I took a deep breath. I really wanted to make a fire because I was damn tired of the house being too cold. I had had a window in the kitchen that had refused to shut all the way, making being in there at night cause for shivering, and in exasperation I had finally taped it shut with masking tape (which worked amazingly well). So I didn’t want to lose the momentum of gathering heat. But I also wanted to keep my slow miracle “cool.” I decided to put on my boots, coat and hat and go out into the barn to get the mallet and let it warm up in the house while I did my yoga. Even though this was something of a crisis, I decided that was exactly the reason not to skip the yoga. I knew it would help.
I had also called the friend who comes over to help me clean, to alert her that we might be trying to fix the stove door if the problem hadn’t been solved before she got here later in the morning. After the yoga, I went about fixing my breakfast.
When I came back from the kitchen with my morning bowl of fruit and kale I saw that I had a message on the phone. The teenage daughter had been launched to school, amid much ringing of hands and scraping of ice off the car she was going to drive. “Shim’s” wife and I discussed the problem so she could visualize it. As I described it to her, I realized that the pin might have a chance of going back in all the way if I could hold the door open at exactly the angle it had been at when the pin fell out. But it was too heavy for me to do that and also place the pin and try to tap it back in with the mallet. Shim’s wife said they would be over within the hour to help me fix it.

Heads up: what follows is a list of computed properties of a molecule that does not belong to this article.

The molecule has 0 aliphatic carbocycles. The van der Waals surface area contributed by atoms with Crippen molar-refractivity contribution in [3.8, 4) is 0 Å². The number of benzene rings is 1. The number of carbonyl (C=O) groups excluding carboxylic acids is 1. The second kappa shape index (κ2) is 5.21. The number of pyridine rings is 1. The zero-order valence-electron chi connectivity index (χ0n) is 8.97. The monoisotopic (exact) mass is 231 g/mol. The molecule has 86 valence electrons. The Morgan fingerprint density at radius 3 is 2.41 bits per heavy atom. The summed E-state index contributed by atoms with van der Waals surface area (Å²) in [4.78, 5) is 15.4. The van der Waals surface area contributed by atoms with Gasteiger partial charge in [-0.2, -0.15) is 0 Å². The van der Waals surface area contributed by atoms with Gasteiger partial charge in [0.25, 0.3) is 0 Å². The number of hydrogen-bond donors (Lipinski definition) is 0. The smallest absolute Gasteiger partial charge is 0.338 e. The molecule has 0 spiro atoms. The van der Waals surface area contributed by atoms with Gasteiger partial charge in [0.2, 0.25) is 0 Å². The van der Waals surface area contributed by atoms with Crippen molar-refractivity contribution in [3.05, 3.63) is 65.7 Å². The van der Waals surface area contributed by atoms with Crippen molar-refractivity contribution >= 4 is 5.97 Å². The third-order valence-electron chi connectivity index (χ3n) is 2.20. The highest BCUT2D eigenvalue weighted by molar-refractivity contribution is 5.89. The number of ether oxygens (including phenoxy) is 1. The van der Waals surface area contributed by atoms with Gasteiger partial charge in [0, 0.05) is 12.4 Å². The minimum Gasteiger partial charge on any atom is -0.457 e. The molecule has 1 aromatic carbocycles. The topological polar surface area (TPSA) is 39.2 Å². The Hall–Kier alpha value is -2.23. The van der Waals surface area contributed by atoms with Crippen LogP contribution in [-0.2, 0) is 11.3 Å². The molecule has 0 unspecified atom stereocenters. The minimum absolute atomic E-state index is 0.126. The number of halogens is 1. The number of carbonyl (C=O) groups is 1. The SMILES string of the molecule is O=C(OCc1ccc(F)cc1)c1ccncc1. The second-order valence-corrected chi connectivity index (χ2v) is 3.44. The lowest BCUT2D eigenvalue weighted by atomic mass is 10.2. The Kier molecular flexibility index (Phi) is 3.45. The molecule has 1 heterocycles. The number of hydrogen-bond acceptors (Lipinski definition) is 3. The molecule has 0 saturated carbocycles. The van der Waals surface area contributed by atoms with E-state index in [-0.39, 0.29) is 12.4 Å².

This little victory over MS isn’t like the one in Zen Chores, when I celebrated my new found bad-ass ability to lift a 3 gallon jug of drinking water and pour it into my water crock myself. That kind of thing isn’t what happened this time. Something I consider even MORE miraculous than that happened instead. I didn’t panic. I didn’t indulge in a “what-if-the-door-falls-off-while-the-fire-is-going-even-after-we-fix-it scenario, I didn’t skip the things in my morning routine that are essential to my well being. I didn’t feel helpless either. And apparently I didn’t completely give up the notion that there might be a way for me to fix the door myself, even if I couldn’t lift it.
In the newest “definitive” version of Drawing on the Right Side of the Brain, Betty Edwards has a wonderful section about how developing the perception skills necessary for drawing also helps with creative problem solving in general. She says that the “right” brain will come up with a solution if we don’t constantly worry the details. It’s best to walk away, do something else, let things gestate in some unseen place. She gives an example of a designer laying out his concerns to himself, then going skiing for the weekend and asking his brain to give him the answer by the following Tuesday.
I’ve never been that scheduled about it, but I do know that leaving something alone, giving up on looking for something, and just relaxing in the unknown brings about surprising results. Lost objects suddenly appear, and so do answers to unsolved problems.
So as I was eating my oats and distancing myself from the any potential anxiety that it was taking my friends so “long” to come over (which would delay my fire making and thus slow motion house heating and my walk with Romeo and my whole day’s schedule on a day it would be dark by 4) I suddenly had the notion that I needed something to prop the door open at that critical angle. But what? Something soft I could squeeze under it at just the right height. Towels.